“Of course! If I didn’t give my customers great service, then my customers would leave for a competitor” (which we know is is not a good outcome)
True, but let me phrase the question differently: What does it take to keep your customers coming back?
Before you answer, did you ask? Yes, customers typically love great service, but here’s the most important thing to remember:
Customers became your customers for a reason (or several). If you do a great job at a bunch of things, but not that (or those) thing(s), you will lose your customer.
Yes, it’s that simple.
Let me give you an example: I used to have DSL Internet service in my home (which gives you an idea of how long ago this was), and was more than a bit suspicious of cable-Internet. When I signed up, the DSL was the fastest connection available. And, my DSL provider was fantastic (shockingly) at customer service. Every time I called, I got an actual person. I wasn’t transferred around, the person who answered my call did the research and talked to colleagues for me. He/she was nice, friendly and often offered credits for past poor service.
But….I needed a fast connection (when I signed up, they were the fastest available). And in the months preceding my change, my DSL provider’s speeds had slowed dramatically and a connection that hadn’t dropped in six years (you read that correctly!) was suddenly dropping several times every day.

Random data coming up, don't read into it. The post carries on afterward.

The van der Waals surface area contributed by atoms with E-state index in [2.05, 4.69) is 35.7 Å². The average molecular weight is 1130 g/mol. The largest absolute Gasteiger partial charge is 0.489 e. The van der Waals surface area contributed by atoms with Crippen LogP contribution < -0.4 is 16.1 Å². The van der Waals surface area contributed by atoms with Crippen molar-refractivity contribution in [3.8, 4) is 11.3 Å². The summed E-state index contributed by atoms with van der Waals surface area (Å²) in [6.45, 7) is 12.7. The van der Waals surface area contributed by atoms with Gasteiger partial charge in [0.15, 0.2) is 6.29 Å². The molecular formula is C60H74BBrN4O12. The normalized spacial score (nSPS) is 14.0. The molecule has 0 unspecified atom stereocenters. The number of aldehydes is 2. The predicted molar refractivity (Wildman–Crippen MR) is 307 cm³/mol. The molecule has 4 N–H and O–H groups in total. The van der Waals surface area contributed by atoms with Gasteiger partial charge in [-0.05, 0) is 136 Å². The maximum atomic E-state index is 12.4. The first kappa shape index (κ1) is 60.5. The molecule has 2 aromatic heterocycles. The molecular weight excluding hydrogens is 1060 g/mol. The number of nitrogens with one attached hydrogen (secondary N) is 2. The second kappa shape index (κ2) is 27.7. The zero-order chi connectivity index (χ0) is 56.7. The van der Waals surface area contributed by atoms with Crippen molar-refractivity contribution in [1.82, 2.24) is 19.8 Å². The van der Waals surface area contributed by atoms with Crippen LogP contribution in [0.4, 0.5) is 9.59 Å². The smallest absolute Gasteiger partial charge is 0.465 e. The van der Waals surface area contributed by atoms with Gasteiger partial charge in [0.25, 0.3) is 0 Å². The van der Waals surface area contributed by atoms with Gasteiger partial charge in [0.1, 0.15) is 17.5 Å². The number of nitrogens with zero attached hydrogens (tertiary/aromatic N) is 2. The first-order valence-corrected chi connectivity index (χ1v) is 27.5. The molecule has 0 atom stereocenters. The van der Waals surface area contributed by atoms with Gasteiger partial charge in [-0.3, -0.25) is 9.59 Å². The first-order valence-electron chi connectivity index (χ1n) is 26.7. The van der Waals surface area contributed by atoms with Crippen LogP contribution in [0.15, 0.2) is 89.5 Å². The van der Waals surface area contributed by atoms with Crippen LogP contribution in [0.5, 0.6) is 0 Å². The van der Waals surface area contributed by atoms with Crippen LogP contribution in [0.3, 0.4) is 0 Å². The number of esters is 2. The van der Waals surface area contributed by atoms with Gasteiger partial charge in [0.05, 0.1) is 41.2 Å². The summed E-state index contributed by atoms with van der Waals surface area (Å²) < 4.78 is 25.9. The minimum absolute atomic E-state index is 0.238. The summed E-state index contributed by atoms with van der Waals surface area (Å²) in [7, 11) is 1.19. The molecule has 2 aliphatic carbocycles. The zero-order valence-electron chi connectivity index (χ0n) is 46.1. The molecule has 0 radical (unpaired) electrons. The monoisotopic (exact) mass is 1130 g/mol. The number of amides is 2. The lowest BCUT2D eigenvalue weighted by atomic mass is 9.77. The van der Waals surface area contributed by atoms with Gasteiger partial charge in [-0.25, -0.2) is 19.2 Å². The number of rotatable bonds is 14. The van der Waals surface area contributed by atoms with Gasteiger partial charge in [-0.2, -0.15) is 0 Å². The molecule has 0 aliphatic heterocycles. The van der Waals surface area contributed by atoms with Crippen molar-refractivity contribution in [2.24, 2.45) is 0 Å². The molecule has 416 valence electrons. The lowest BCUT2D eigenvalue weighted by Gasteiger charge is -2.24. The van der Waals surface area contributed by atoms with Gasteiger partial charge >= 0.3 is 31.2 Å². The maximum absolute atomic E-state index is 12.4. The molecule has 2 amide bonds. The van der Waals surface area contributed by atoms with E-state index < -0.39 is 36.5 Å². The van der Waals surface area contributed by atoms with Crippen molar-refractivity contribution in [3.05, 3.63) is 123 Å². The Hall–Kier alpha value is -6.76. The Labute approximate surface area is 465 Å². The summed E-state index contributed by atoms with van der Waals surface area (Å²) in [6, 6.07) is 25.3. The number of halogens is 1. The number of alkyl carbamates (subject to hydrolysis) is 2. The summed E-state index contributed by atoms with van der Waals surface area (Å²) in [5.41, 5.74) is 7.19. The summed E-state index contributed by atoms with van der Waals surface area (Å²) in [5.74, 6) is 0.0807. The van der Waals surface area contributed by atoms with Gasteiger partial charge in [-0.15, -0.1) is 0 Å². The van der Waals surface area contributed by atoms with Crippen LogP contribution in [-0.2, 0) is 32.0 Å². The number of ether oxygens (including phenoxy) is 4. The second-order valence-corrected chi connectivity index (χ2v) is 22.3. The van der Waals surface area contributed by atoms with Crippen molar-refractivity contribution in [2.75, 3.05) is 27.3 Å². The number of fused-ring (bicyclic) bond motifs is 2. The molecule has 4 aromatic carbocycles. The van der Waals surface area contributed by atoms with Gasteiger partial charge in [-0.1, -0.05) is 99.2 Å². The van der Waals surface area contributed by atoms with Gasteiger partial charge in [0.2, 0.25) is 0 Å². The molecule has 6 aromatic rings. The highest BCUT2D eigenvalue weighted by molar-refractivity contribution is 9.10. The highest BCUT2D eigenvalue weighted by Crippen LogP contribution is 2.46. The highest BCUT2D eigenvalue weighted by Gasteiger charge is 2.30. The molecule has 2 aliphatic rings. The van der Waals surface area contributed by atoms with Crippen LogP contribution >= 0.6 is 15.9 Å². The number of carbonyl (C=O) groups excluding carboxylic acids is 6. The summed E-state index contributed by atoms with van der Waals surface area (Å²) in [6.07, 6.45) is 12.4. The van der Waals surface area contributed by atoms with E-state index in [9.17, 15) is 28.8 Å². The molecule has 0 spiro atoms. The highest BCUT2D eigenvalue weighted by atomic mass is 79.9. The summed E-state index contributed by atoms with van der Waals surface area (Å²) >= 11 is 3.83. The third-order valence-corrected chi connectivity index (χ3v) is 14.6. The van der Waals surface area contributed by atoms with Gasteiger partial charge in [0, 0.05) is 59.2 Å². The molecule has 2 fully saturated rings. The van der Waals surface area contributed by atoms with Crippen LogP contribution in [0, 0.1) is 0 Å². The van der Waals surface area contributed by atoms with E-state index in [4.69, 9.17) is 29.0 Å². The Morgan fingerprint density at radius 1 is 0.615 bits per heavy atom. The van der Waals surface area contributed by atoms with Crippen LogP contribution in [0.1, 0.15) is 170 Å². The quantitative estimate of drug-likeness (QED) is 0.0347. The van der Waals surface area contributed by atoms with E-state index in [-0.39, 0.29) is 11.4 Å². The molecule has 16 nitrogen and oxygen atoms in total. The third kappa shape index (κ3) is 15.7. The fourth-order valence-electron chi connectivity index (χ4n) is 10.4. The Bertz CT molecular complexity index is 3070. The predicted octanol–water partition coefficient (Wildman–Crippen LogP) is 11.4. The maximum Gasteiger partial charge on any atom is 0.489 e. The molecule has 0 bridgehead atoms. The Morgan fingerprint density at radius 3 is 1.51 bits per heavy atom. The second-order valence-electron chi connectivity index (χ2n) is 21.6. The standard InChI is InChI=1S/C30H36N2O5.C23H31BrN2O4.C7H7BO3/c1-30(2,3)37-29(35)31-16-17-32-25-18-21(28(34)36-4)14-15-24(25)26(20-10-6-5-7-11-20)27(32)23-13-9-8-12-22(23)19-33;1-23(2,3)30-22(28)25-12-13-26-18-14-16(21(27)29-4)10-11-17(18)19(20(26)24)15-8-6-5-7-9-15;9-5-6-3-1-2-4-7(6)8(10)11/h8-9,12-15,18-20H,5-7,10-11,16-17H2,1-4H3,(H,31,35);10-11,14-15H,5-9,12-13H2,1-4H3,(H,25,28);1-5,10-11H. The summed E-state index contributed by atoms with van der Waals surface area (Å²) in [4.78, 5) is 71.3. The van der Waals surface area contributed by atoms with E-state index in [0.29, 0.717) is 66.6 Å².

The best efforts of several customer service reps, technicians, and even the people they sent to my home (for free!) could not resolve the issue.
They offered me credit; they offered me free add-on services; they made so many enticing offers that I was tempted to live with the unreliable, slow service. But in the end, I switched. I needed fast service.
My new provider has horrible customer service. An actual person never answers the phone, and when I get a person they are always rude and unhelpful, it usually takes five, six or seven people just to get a simple answer. But my connection is fast and almost never drops (three times in five years).
If you don’t believe me, take a look at two very well known examples of poor customer service. Whenever people bring up bad customer service stories, the examples they rely on are typically cable television companies and airlines. In my area, that means Comcast and United (I pick on them a lot). Think about it: Do you fly one airline all the time? If so, are you getting great customer service? If not, why do you keep going back? (If I had to guess, it’s schedule convenience, fares or frequent flier points — not customer service!)
This may not be how your business works, but if your business depends on repeat customers, you have no choice but to ask: “Why did my customers buy from me in the first place, and what will keep them coming back?”
Then invest your customer retention budget right there.
So, yes, if customer service matters to your customer, make it great. But always be sure you know — and are serving — your customer’s needs.